As we prepare to enter the next decade, telecoms are being transformed by technology in a variety of ways. From artificial intelligence (AI) to the threat of cyberattack, here are the 7 biggest technology trends that will transform telecoms in 2020.
5G promises some dramatic changes. In addition to being able to support a hundredfold increase in connected devices per each unit area, 5G will offer ultra-low latency, improved data rates and enable network slicing. This opens the door for new services, network operation and customer experience for telecom operators.
5G will change telecom’s role: telecoms will not only be technology distributors, but also service providers. This shift will require telecoms to engage with governments, enterprise customers and alter their sales approach to help customers leverage the power of 5G.
Artificial Intelligence (AI)
Telecommunications is one of the industries that use artificial intelligence in many aspects of business today. Through virtual assistants and chatbots, and the artificial intelligence that runs these tools behind the scenes, telecommunications companies improve customer service and satisfaction. Artificial intelligence is essential for the optimization and predictive maintenance of telecommunications companies’ networks. AI is also hard at work detecting fraudulent activity. Additionally, through predictive analytics, artificial intelligence makes it possible for telecoms to glean actionable business insights from the volumes of data they gather every day.
Internet of Things (IoT)
Because the telecom industry enables internet device connectivity it is one of the largest players in the Internet of Things market, everyday items that are connected to one another and the internet. Internet of Things technology helps telecoms monitor base stations and data centers remotely. This helps ensure minimal downtime for the network. Since telecom is so instrumental in providing IoT infrastructure, the industry is uniquely poised to develop and offer their own services for IoT. Since IoT technology results in more devices on the network there are more opportunities for security and privacy breaches to occur so telecoms need to plan and prepare defenses for that. While there are still a lot of unknowns regarding the transformation IoT will have for telecoms, there’s little doubt that it will disrupt the industry.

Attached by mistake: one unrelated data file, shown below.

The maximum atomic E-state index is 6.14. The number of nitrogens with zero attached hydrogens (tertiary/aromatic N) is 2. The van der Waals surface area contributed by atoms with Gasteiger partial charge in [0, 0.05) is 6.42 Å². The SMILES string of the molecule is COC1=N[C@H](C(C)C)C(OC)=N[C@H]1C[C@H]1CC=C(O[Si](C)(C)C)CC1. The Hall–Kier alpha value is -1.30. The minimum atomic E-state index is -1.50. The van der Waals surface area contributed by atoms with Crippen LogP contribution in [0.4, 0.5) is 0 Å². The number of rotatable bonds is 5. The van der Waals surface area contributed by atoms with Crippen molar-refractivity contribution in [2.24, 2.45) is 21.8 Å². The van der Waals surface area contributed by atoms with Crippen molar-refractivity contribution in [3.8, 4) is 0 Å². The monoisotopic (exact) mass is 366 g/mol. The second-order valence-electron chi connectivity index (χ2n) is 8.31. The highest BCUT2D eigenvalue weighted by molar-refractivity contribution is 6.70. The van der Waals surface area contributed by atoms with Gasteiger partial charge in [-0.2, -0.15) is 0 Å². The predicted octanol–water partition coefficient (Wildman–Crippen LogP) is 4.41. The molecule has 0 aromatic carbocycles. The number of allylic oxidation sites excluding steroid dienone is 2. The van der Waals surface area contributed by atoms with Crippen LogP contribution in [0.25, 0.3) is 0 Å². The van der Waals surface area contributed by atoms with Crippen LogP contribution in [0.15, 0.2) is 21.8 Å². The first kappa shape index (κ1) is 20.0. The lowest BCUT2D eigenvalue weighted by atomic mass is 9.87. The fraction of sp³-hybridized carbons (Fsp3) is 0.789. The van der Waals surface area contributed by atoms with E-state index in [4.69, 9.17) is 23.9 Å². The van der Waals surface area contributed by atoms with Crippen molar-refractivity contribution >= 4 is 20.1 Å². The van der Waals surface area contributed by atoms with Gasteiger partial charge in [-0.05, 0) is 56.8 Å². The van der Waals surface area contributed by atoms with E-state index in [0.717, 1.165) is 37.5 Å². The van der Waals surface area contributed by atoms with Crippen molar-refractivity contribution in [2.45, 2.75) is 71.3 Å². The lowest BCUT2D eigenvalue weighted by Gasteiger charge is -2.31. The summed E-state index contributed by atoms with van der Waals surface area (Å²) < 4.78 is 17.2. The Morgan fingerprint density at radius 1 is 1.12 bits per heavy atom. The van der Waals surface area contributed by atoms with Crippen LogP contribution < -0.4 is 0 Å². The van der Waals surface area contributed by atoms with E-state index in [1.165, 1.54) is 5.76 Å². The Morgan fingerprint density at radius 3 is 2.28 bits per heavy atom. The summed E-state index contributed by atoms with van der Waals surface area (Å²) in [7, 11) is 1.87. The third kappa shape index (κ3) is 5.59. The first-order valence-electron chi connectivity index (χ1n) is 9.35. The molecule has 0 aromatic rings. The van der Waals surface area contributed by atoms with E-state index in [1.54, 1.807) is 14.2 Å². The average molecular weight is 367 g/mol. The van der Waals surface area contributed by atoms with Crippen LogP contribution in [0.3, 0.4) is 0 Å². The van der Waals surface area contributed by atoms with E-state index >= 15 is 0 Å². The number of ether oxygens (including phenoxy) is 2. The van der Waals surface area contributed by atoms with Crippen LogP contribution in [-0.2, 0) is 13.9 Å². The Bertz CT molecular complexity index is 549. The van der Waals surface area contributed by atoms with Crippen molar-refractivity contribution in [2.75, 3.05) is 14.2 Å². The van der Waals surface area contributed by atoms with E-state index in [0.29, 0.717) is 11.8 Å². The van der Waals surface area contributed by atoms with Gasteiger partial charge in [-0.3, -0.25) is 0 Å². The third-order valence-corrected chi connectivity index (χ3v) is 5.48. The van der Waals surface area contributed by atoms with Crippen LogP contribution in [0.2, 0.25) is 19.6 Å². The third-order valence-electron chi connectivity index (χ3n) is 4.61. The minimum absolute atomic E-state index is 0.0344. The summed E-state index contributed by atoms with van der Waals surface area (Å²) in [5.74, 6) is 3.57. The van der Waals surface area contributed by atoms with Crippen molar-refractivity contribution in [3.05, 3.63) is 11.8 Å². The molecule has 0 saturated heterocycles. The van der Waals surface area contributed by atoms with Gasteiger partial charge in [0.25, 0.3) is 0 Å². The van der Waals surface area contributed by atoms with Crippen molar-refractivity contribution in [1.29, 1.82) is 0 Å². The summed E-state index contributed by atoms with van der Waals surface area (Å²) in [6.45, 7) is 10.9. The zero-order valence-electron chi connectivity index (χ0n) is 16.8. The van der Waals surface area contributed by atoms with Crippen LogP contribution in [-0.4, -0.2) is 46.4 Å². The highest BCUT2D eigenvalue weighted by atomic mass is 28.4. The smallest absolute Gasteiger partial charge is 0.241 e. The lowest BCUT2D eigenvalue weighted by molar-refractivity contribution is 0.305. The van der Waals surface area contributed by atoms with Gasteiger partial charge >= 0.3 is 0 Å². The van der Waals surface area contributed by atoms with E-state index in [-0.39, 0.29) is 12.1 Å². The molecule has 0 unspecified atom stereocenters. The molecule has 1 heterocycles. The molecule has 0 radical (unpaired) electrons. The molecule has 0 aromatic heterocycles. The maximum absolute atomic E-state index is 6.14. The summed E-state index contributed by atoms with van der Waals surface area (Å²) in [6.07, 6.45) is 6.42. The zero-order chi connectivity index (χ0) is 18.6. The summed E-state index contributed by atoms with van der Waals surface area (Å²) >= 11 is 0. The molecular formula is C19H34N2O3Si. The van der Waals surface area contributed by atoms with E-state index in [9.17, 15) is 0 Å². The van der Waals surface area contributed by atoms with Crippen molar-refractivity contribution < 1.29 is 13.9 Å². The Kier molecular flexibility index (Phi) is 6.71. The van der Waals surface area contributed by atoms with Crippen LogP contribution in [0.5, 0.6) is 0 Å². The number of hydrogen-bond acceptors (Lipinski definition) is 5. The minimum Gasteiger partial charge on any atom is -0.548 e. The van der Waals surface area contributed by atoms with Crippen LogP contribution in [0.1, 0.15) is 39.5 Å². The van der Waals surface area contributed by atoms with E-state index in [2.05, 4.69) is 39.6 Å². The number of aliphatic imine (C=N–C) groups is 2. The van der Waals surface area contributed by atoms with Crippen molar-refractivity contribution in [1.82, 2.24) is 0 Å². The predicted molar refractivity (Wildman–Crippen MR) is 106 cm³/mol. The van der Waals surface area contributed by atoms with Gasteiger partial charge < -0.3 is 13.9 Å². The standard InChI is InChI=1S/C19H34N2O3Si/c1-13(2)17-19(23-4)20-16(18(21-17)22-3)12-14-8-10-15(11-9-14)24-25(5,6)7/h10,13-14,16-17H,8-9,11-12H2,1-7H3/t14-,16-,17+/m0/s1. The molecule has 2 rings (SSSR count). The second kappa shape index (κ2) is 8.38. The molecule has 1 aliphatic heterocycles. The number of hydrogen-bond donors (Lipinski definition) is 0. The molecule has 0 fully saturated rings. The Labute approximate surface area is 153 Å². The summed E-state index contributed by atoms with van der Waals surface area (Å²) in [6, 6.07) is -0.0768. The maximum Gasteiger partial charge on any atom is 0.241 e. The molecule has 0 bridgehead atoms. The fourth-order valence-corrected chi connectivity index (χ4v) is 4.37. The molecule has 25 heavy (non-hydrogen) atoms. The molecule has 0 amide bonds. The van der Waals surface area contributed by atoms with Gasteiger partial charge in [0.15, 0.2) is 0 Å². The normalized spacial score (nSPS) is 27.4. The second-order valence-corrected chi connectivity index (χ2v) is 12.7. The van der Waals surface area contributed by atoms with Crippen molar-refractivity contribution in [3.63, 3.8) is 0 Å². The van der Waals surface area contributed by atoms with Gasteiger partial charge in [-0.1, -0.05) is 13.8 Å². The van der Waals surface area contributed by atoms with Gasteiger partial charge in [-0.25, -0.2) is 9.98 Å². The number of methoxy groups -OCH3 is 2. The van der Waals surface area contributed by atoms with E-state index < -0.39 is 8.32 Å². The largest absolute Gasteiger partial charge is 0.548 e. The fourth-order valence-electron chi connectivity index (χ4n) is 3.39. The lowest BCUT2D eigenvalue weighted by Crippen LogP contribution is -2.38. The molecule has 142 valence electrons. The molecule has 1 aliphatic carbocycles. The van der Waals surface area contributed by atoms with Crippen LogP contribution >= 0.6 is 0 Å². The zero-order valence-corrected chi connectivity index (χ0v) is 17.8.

It’s undeniable that telecommunications companies are collecting and generating volumes of data from mobile devices and apps, wearables and more—wireless data is expected to continue to increase through the 2020s—but it will be the companies that use it to their competitive advantage that will survive. Telecommunications companies need to ensure that their networks can move extraordinary amounts of data through their network efficiently and continue to support new technologies. Telecoms also need to address the new security challenges that have arisen with new technology that use their networks. Ultimately, the data that telecoms collect can be analyzed to improve customer service, determine and evaluate new products, as well as monitor and optimize the network. When evaluated and acted upon, big data can help telecoms build a stronger business.
Cloud computing’s pay-per-use service model helps telecoms introduce new services, reduce their costs and adjust to market demands more effectively. The cloud offers economies of scale, scalability and cost effectiveness to telecoms. Not only can telecoms be a cloud service provider, but they can use the cloud themselves. When telecoms adopt cloud technology and switch important business functions to the cloud, they benefit from the cloud’s efficiency.
Cyber Security and Resilience
We take for granted the services that are enabled by telecoms including phone and video calls, email and messaging until we experience an outage and realize how dependent we are on those services. Due to telecoms storing vast amounts of sensitive data on complex networks that act as gateways to other businesses and because they build and operate critical infrastructure, telecoms are increasingly a target for cybercriminals. From direct cyberattacks such as distributed denial of service to indirect attacks such as malware, telecoms need to protect themselves and prepare for the future of 5G and the security hurdles that will represent. This includes having not only the right IT infrastructure in place but the talent and processes to support resiliency when attacked. Currently, there is room for improvement to the industry’s response to a cyberattack. Even false claims of attack can damage a telecom’s reputation, as well as create a considerable business impact in terms of time and money spent to respond.